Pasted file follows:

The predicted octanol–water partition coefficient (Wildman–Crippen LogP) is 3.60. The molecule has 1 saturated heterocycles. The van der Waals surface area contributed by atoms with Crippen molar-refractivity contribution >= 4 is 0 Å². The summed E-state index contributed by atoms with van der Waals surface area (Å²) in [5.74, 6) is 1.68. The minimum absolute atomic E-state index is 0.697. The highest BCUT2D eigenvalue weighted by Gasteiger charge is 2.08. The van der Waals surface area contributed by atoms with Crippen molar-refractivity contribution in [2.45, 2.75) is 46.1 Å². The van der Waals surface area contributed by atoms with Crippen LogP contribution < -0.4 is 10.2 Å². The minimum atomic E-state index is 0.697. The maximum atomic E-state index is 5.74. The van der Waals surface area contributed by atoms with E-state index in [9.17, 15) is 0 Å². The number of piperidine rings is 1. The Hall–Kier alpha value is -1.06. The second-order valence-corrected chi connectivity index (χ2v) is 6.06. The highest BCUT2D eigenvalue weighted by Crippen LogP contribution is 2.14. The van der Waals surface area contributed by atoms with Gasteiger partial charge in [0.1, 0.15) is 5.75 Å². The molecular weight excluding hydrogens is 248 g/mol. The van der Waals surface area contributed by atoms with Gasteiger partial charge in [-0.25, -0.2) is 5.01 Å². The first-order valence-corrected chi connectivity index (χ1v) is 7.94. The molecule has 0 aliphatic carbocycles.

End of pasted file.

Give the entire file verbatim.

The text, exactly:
The predicted octanol–water partition coefficient (Wildman–Crippen LogP) is 3.60. The molecule has 1 saturated heterocycles. The van der Waals surface area contributed by atoms with Crippen molar-refractivity contribution >= 4 is 0 Å². The summed E-state index contributed by atoms with van der Waals surface area (Å²) in [5.74, 6) is 1.68. The minimum absolute atomic E-state index is 0.697. The highest BCUT2D eigenvalue weighted by Gasteiger charge is 2.08. The van der Waals surface area contributed by atoms with Crippen molar-refractivity contribution in [2.45, 2.75) is 46.1 Å². The van der Waals surface area contributed by atoms with Crippen LogP contribution < -0.4 is 10.2 Å². The minimum atomic E-state index is 0.697. The maximum atomic E-state index is 5.74. The van der Waals surface area contributed by atoms with E-state index in [9.17, 15) is 0 Å². The number of piperidine rings is 1. The Hall–Kier alpha value is -1.06. The second-order valence-corrected chi connectivity index (χ2v) is 6.06. The highest BCUT2D eigenvalue weighted by Crippen LogP contribution is 2.14. The van der Waals surface area contributed by atoms with Gasteiger partial charge in [0.1, 0.15) is 5.75 Å². The molecular weight excluding hydrogens is 248 g/mol. The van der Waals surface area contributed by atoms with Gasteiger partial charge in [-0.25, -0.2) is 5.01 Å². The first-order valence-corrected chi connectivity index (χ1v) is 7.94. The molecule has 0 aliphatic carbocycles.